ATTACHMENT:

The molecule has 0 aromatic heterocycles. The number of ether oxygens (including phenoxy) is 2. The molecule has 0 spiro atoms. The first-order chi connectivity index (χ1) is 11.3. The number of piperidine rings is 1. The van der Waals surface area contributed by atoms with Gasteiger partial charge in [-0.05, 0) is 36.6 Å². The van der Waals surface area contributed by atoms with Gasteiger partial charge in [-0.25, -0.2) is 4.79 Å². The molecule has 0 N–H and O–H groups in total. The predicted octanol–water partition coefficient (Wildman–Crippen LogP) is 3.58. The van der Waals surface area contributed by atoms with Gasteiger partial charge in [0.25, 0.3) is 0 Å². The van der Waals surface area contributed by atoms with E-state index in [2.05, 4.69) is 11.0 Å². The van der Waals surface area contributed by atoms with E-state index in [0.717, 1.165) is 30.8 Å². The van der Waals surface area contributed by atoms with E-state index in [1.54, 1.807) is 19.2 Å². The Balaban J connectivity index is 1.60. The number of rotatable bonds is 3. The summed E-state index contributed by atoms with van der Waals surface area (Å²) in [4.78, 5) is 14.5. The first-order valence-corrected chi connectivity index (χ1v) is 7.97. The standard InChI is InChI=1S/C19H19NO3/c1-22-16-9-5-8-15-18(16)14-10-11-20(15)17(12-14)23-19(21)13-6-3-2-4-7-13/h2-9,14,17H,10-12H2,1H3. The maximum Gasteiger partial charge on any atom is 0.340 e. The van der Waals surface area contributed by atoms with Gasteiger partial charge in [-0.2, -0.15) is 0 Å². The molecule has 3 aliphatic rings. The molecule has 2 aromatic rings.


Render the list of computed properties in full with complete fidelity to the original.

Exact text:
The molecule has 0 aromatic heterocycles. The number of ether oxygens (including phenoxy) is 2. The molecule has 0 spiro atoms. The first-order chi connectivity index (χ1) is 11.3. The number of piperidine rings is 1. The van der Waals surface area contributed by atoms with Gasteiger partial charge in [-0.05, 0) is 36.6 Å². The van der Waals surface area contributed by atoms with Gasteiger partial charge in [-0.25, -0.2) is 4.79 Å². The molecule has 0 N–H and O–H groups in total. The predicted octanol–water partition coefficient (Wildman–Crippen LogP) is 3.58. The van der Waals surface area contributed by atoms with Gasteiger partial charge in [0.25, 0.3) is 0 Å². The van der Waals surface area contributed by atoms with E-state index in [2.05, 4.69) is 11.0 Å². The van der Waals surface area contributed by atoms with E-state index in [0.717, 1.165) is 30.8 Å². The van der Waals surface area contributed by atoms with E-state index in [1.54, 1.807) is 19.2 Å². The Balaban J connectivity index is 1.60. The number of rotatable bonds is 3. The summed E-state index contributed by atoms with van der Waals surface area (Å²) in [4.78, 5) is 14.5. The first-order valence-corrected chi connectivity index (χ1v) is 7.97. The standard InChI is InChI=1S/C19H19NO3/c1-22-16-9-5-8-15-18(16)14-10-11-20(15)17(12-14)23-19(21)13-6-3-2-4-7-13/h2-9,14,17H,10-12H2,1H3. The maximum Gasteiger partial charge on any atom is 0.340 e. The van der Waals surface area contributed by atoms with Gasteiger partial charge in [-0.2, -0.15) is 0 Å². The molecule has 3 aliphatic rings. The molecule has 2 aromatic rings.